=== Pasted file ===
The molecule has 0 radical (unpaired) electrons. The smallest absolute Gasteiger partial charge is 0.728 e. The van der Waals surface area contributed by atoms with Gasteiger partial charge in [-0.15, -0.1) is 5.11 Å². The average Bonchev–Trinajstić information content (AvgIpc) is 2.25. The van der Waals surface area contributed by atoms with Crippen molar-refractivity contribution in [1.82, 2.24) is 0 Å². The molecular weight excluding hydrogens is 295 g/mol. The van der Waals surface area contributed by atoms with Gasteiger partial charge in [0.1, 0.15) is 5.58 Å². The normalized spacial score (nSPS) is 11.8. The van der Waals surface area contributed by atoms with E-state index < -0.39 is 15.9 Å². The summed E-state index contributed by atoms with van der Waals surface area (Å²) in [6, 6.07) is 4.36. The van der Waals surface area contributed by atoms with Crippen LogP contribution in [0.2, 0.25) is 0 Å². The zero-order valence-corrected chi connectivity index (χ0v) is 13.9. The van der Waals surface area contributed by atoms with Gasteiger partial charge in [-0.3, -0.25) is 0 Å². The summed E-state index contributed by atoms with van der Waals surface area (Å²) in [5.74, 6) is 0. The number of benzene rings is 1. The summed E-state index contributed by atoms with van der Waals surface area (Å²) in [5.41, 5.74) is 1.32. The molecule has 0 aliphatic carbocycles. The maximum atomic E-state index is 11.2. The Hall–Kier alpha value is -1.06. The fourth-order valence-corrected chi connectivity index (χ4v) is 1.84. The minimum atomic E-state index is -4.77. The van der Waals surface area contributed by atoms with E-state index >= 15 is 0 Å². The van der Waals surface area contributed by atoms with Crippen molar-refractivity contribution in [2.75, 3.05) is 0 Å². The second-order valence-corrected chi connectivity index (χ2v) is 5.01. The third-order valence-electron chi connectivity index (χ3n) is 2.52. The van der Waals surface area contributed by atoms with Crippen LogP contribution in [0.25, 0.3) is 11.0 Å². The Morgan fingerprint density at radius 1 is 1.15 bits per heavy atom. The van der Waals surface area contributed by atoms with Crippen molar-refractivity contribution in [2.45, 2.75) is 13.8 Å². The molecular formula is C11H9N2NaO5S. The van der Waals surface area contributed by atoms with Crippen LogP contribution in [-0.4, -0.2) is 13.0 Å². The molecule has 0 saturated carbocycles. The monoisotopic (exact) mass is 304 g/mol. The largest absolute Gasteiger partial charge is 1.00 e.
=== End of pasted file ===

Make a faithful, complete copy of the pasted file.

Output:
The molecule has 0 radical (unpaired) electrons. The smallest absolute Gasteiger partial charge is 0.728 e. The van der Waals surface area contributed by atoms with Gasteiger partial charge in [-0.15, -0.1) is 5.11 Å². The average Bonchev–Trinajstić information content (AvgIpc) is 2.25. The van der Waals surface area contributed by atoms with Crippen molar-refractivity contribution in [1.82, 2.24) is 0 Å². The molecular weight excluding hydrogens is 295 g/mol. The van der Waals surface area contributed by atoms with Gasteiger partial charge in [0.1, 0.15) is 5.58 Å². The normalized spacial score (nSPS) is 11.8. The van der Waals surface area contributed by atoms with E-state index < -0.39 is 15.9 Å². The summed E-state index contributed by atoms with van der Waals surface area (Å²) in [6, 6.07) is 4.36. The van der Waals surface area contributed by atoms with Crippen LogP contribution in [0.2, 0.25) is 0 Å². The zero-order valence-corrected chi connectivity index (χ0v) is 13.9. The van der Waals surface area contributed by atoms with Gasteiger partial charge in [-0.3, -0.25) is 0 Å². The summed E-state index contributed by atoms with van der Waals surface area (Å²) in [5.74, 6) is 0. The number of benzene rings is 1. The summed E-state index contributed by atoms with van der Waals surface area (Å²) in [5.41, 5.74) is 1.32. The molecule has 0 aliphatic carbocycles. The maximum atomic E-state index is 11.2. The Hall–Kier alpha value is -1.06. The fourth-order valence-corrected chi connectivity index (χ4v) is 1.84. The minimum atomic E-state index is -4.77. The van der Waals surface area contributed by atoms with E-state index >= 15 is 0 Å². The van der Waals surface area contributed by atoms with Crippen molar-refractivity contribution in [2.75, 3.05) is 0 Å². The second-order valence-corrected chi connectivity index (χ2v) is 5.01. The third-order valence-electron chi connectivity index (χ3n) is 2.52. The van der Waals surface area contributed by atoms with Crippen LogP contribution in [0.25, 0.3) is 11.0 Å². The Morgan fingerprint density at radius 1 is 1.15 bits per heavy atom. The van der Waals surface area contributed by atoms with Crippen molar-refractivity contribution in [2.45, 2.75) is 13.8 Å². The molecular formula is C11H9N2NaO5S. The van der Waals surface area contributed by atoms with Crippen LogP contribution in [-0.4, -0.2) is 13.0 Å². The molecule has 0 saturated carbocycles. The monoisotopic (exact) mass is 304 g/mol. The largest absolute Gasteiger partial charge is 1.00 e.